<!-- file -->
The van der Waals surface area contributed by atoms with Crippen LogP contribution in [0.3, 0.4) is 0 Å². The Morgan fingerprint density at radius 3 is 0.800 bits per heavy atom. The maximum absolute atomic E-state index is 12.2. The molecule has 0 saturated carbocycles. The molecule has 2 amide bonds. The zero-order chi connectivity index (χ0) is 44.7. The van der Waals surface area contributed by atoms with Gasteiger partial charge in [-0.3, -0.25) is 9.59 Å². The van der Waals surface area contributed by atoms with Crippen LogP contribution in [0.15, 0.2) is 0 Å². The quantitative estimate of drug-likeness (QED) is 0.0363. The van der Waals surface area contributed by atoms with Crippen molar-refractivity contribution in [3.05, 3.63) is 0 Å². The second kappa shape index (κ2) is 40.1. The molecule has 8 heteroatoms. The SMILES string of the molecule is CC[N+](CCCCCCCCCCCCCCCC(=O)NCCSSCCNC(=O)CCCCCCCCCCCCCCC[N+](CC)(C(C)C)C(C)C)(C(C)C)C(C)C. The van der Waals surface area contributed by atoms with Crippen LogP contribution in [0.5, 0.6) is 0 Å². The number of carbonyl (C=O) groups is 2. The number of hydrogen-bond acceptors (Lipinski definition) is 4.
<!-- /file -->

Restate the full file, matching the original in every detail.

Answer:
The van der Waals surface area contributed by atoms with Crippen LogP contribution in [0.3, 0.4) is 0 Å². The Morgan fingerprint density at radius 3 is 0.800 bits per heavy atom. The maximum absolute atomic E-state index is 12.2. The molecule has 0 saturated carbocycles. The molecule has 2 amide bonds. The zero-order chi connectivity index (χ0) is 44.7. The van der Waals surface area contributed by atoms with Gasteiger partial charge in [-0.3, -0.25) is 9.59 Å². The van der Waals surface area contributed by atoms with Crippen LogP contribution in [0.15, 0.2) is 0 Å². The quantitative estimate of drug-likeness (QED) is 0.0363. The van der Waals surface area contributed by atoms with Crippen molar-refractivity contribution in [3.05, 3.63) is 0 Å². The second kappa shape index (κ2) is 40.1. The molecule has 8 heteroatoms. The SMILES string of the molecule is CC[N+](CCCCCCCCCCCCCCCC(=O)NCCSSCCNC(=O)CCCCCCCCCCCCCCC[N+](CC)(C(C)C)C(C)C)(C(C)C)C(C)C. The van der Waals surface area contributed by atoms with Crippen LogP contribution in [0.5, 0.6) is 0 Å². The number of carbonyl (C=O) groups is 2. The number of hydrogen-bond acceptors (Lipinski definition) is 4.